Words as Amulets

Ange Mlinko

  • The Collected Poems of Barbara Guest edited by Hadley Haden Guest
    Wesleyan, 525 pp, £33.95, July 2008, ISBN 978 0 8195 6860 1
  • Women, the New York School and Other True Abstractions by Maggie Nelson
    Iowa, 288 pp, £38.50, December 2007, ISBN 978 1 58729 615 4

If modernism is our antiquity, as T.J. Clark has claimed, then Barbara Guest was a devout classicist. No American poet – with the exception of John Ashbery – so reverently extended early modernist aesthetics into the second half of the 20th century. As Guest put it in her essay ‘Radical Poetics and Conservative Poetry’, ‘everything we loved, emulated, was attached to the lyric modernism of Baudelaire and Mallarmé’s later writing.’ She meant a lyric modernism in which life and art exist as a closed circuit, as in this dream of entering a painting:

       It is why one develops
an attitude toward roses picked
in the morning air, even roses
without sun shining on them.
The roses of Juan Gris from which
we learn the selflessness of roses
existing perpetually without air,
the lid being down, so to speak,
a 1912 fragrance sifting
to the left corner where we read
‘La Merveille’ and escape.


Guest died in 2006, and this Collected Poems amasses work from more than 20 books. She also wrote art and poetry criticism, a novel and a biography of the Imagist poet H.D. She became known as a poet in the 1950s under the auspices of the New York School, but was a Platonist at heart: ‘One must live in sovereign freedom like a king,’ she declared, quoting Pasternak. Here she distinguished herself from her contemporaries: poets like Robert Creeley, Jack Spicer and Paul Blackburn often harked back to fraternal tropes of the knight, troubadour, jongleur. Never king.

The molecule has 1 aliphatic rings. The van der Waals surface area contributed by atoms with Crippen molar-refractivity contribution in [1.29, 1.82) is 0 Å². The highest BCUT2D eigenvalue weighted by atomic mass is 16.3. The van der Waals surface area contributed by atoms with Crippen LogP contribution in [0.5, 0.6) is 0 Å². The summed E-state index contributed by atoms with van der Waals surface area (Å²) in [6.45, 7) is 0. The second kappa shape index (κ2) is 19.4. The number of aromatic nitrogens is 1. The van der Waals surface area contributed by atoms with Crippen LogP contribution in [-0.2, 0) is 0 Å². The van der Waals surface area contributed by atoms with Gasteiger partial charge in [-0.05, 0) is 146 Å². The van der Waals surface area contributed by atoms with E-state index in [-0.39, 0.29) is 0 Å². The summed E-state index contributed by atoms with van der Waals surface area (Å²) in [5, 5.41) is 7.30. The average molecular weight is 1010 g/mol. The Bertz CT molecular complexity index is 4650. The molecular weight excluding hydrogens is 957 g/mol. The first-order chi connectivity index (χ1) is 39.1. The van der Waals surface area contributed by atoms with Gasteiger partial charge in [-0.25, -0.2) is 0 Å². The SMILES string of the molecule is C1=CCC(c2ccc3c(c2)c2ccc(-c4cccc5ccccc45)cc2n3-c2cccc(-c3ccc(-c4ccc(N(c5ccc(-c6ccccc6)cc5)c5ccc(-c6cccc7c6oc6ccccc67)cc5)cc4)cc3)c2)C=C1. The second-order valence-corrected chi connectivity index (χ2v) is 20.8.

Guest’s origins were anything but kingly: born in North Carolina in 1920, she was shuffled around from town to town in Florida, where her father was an itinerant probation officer. She was sent to California to live now with an aunt and uncle, now with grandparents. She attended ‘“backwoods” one-room schoolhouses’, though she learned to read at the age of three. When she matriculated at the University of California at Berkeley she was Barbara Pinson – her mother’s maiden name – and she married a succession of men who made her something else: one introduced her to bohemia and Henry Miller, another was an English peer who introduced her to H.D., another a military historian. She seems to have lived very comfortably, in Washington DC and New York City. She had two children. She travelled widely. All this is vaguely sketched because she was herself immune to confessional impulses. Her friend the poet Mei-Mei Berssenbrugge remembers: ‘When she suffered a concussion in a mugging on the stairs of her studio in the late 1980s, I remember she went right back to work there and was bored talking about this subject. When her husband Trumbull died, she sold her apartment and moved everything to Berkeley in a few months, and immediately began her late great work.’ ‘When my daughter was about three,’ Berssenbrugge adds, ‘she sent me some brochures of a good boarding school in Pennsylvania. She once told me in exasperation: “Husbands are not important!”’ Guest’s self-effacing pursuit of capital-I Imagination, after the models of Baudelaire, Mallarmé, Wallace Stevens and H.D., would cause her to be left behind as the age moved towards a model of political and feminist poetries. But her 500-page Collected Poems belongs among the achievements of 20th-century modernism, a sphere overlapping almost nowhere with the mimetic, anecdotal, psychologically motivated poetry that predominated in the US for much of her career.

It wasn’t until the publication of Fair Realism in 1989, 29 years after her first book, that Guest’s aesthetic really came into focus. But it was poetry readers who caught up with Guest, not vice versa: her work had followed a remarkably consistent course, and it was only in the late 1980s that a readership appeared which was acutely aware of language’s doublings, mirrorings, self-cancellings and recursions, thanks to the embrace of post-structuralist theory and its offshoot L=A=N=G=U=A=G=E poetry. There’s no evidence that Guest gave a fig about post-structuralist theory. She never mentioned Derrida or Barthes or Baudrillard. But Fair Realism is full of poems addressing that moment when it became widely acknowledged that words are objects, that language has a life of its own, and that what we call ‘reality’ easily morphs into simulacrum.

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